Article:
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President Obama signs 9/11 bill into law, India protests

President Obama sat down amid tropical greenery in Hawaii today to sign H.R. 847, the James Zadroga 9/11 Health and Compensation Act, into law. News reports on the signing were perfunctory, as in The New York Daily News' article, "Obama signs 9/11 health care bill into law."

The Calcutta Telegraph reports an angle that we did not see raised in all the news, the possibility that the new funding mechanism violates the WTO agreements to which the United States is party. From "US 9/11 treatment tax upsets India":

New Delhi, Jan. 2: New Delhi may take Washington to the World Trade Organisation's dispute panel over its move to fund a free-treatment scheme for 9/11 victims through legislation that will cost Indian IT companies millions of dollars, officials said.

Washington plans to raise the money in two ways. One, by imposing a two per cent levy on goods and services it imports from certain developing countries that include India. Two, by extending a fee hike for certain categories of the H1B and L1 visas that are extensively used by Indian professionals working in America....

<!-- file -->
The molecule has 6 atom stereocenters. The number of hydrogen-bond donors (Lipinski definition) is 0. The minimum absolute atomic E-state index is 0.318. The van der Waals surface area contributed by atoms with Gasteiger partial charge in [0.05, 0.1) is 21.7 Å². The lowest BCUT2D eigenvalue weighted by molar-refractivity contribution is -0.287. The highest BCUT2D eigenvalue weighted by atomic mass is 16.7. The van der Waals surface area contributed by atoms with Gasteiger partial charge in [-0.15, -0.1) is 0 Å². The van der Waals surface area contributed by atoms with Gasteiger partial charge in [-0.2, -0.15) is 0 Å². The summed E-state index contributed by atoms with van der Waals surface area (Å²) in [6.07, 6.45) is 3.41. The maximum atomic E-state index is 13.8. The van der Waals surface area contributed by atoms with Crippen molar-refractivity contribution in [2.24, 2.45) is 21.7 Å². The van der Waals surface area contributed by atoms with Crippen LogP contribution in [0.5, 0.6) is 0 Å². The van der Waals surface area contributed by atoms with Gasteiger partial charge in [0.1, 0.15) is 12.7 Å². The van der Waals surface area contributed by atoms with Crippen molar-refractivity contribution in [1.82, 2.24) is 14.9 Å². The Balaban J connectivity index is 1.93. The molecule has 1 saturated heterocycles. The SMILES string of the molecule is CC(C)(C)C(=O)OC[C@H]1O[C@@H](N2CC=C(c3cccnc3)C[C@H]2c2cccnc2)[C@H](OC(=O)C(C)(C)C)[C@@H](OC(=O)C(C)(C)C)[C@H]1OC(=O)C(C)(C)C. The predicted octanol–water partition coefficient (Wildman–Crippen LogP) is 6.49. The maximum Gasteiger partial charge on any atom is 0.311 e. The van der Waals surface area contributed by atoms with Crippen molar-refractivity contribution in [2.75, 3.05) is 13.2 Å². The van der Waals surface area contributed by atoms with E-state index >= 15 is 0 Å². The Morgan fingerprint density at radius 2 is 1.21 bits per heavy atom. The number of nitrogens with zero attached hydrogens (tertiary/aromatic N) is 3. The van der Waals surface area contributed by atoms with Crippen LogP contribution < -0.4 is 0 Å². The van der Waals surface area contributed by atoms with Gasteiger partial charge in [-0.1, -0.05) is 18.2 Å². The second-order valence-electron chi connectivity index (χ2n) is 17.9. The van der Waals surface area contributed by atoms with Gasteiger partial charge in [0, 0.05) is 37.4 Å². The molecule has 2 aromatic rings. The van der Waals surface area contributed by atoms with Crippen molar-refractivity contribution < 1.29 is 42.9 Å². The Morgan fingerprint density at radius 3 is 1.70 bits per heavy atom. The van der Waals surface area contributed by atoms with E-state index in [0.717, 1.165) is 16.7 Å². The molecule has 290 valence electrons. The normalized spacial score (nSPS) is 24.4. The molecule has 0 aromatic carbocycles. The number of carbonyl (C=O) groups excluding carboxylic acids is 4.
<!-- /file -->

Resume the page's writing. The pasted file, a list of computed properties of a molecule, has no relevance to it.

"We plan to seek consultation with Washington at the WTO (an international body dealing with the rules of trade between nations) to discuss the legislation," an Indian commerce ministry official said. "We would not hesitate to take the matter to the dispute settlement panel of the trade body if the issue does not get resolved."

These new taxes and fees were added by the U.S. Senate in the final week of the 111th Congress, replacing the House's plan to increase taxes on foreign multinational corporations incorporated in countries with which the United States does not have a tax agreement.

Yet the tax-writing committees of Congress, Senate Finance and House Ways and Means, never held hearings on the legislation. Well, at least The Daily News examined these important issues in its voluminous coverage of the 9/11 bill. What? It didn't? Well, then, Jon Stewart surely did. (And to be fair, we missed this angle, as well.)

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Rafael Mangual
Project Manager,
Legal Policy

Manhattan Institute


Published by the Manhattan Institute

The Manhattan Insitute's Center for Legal Policy.